TREATMENT FOR BURNS AND SCALDS is an important part of First Aid training. It can mean the difference between life and death in the case of life threatening burns.
A scald is tissue damage caused by hot water. A burn is tissue damage from a more direct heat source, such as a stove or an iron, or the sun. It can also be caused by contact with electricity, or chemicals.
Burns and scalds can result from a wide range of causes. Some common ones include:
Superficial burns or scalds affect the outer layer of your skin, causing redness and pain, sometimes blistering.
Deeper burns often exhibit mottled shades of red and white, also with blisters on the skin, and the pain is also pronounced.
Extreme burns — known as full thickness burns — cause damage all the way to the layer of fat beneath the skin. They can appear brown, white or even black, and have a leathery and dry feel to the touch. A full thickness burn can damage or destroy nerve cells, so pain might not be felt.
Remove the source of the burn.
With all burns and scalds, run cool water over the skin for a minimum of 20 minutes. This is critical to stop the burn becoming worse. Never use ice on a burn, just water. Remove clothing that’s near the burn but, if any clothing that is stuck to the burn should not be removed.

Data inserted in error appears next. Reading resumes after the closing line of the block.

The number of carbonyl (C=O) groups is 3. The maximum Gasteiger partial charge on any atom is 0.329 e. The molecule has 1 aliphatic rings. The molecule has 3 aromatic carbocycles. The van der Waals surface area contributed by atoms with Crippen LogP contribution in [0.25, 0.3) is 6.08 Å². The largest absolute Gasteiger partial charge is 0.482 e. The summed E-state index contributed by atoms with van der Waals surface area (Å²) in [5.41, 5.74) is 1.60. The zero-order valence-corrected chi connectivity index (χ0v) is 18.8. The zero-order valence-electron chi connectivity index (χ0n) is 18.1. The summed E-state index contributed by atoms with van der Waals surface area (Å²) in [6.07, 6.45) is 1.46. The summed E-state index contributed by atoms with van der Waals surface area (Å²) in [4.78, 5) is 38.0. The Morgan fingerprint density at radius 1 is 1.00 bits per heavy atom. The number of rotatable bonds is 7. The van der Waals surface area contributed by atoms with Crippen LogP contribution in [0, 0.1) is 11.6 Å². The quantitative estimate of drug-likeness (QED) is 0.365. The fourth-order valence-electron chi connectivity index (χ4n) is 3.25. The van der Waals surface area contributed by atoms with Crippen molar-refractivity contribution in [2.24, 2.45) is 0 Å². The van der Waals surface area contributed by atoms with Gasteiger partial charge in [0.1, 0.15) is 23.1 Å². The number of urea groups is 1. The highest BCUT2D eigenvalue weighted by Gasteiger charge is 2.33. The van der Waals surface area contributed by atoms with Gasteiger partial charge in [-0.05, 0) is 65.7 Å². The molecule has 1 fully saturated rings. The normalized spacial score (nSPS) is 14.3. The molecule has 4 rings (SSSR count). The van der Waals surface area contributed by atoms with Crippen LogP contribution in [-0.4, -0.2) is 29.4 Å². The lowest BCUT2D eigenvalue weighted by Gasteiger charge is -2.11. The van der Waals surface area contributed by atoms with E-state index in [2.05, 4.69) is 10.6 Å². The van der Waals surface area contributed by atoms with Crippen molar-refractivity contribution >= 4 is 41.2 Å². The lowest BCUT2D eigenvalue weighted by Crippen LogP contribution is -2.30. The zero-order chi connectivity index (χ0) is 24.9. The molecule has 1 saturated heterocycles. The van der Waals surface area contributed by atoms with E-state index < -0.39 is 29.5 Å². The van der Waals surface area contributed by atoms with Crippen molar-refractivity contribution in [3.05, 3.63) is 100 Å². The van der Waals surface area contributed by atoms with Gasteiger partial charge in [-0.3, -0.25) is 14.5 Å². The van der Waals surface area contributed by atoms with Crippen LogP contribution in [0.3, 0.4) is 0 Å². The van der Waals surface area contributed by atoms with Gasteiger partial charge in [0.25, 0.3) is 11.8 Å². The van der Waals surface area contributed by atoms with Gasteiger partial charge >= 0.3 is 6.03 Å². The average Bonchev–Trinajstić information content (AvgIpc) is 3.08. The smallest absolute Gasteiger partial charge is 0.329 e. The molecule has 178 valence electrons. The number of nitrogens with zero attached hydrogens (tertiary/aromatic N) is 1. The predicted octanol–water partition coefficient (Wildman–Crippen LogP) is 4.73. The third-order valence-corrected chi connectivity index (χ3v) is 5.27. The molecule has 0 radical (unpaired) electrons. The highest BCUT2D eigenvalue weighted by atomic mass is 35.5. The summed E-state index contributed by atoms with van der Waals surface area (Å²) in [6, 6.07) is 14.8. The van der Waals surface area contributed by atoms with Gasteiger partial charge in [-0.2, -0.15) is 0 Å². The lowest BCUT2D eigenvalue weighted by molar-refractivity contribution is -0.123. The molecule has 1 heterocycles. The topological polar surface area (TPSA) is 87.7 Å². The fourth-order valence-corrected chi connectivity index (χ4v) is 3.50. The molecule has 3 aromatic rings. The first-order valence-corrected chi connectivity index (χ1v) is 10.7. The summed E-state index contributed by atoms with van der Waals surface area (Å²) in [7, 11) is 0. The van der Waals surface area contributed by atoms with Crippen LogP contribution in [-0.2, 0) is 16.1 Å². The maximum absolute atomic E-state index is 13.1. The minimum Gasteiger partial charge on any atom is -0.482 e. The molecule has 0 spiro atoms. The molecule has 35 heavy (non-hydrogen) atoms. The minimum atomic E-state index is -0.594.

After running cool water over it, cover the burn with a light, non-stick dressing. Avoid using any material that is fluffy. Cling-wrap plastic makes a great cover. For burns on an arm or leg, raise the limb up to help reduce swelling.
Call an ambulance or go straight to the emergency department if the any of the following has occurred:
After a deep burn or scald, complications can lead to sepsis, a blood infection, scarring, and even damage to bones or joints.
Accredited First Aid training is highly recommended if you’d like to build your confidence in treating and managing burns and scalds.
Tips to prevent burns or scalds occurring in the home: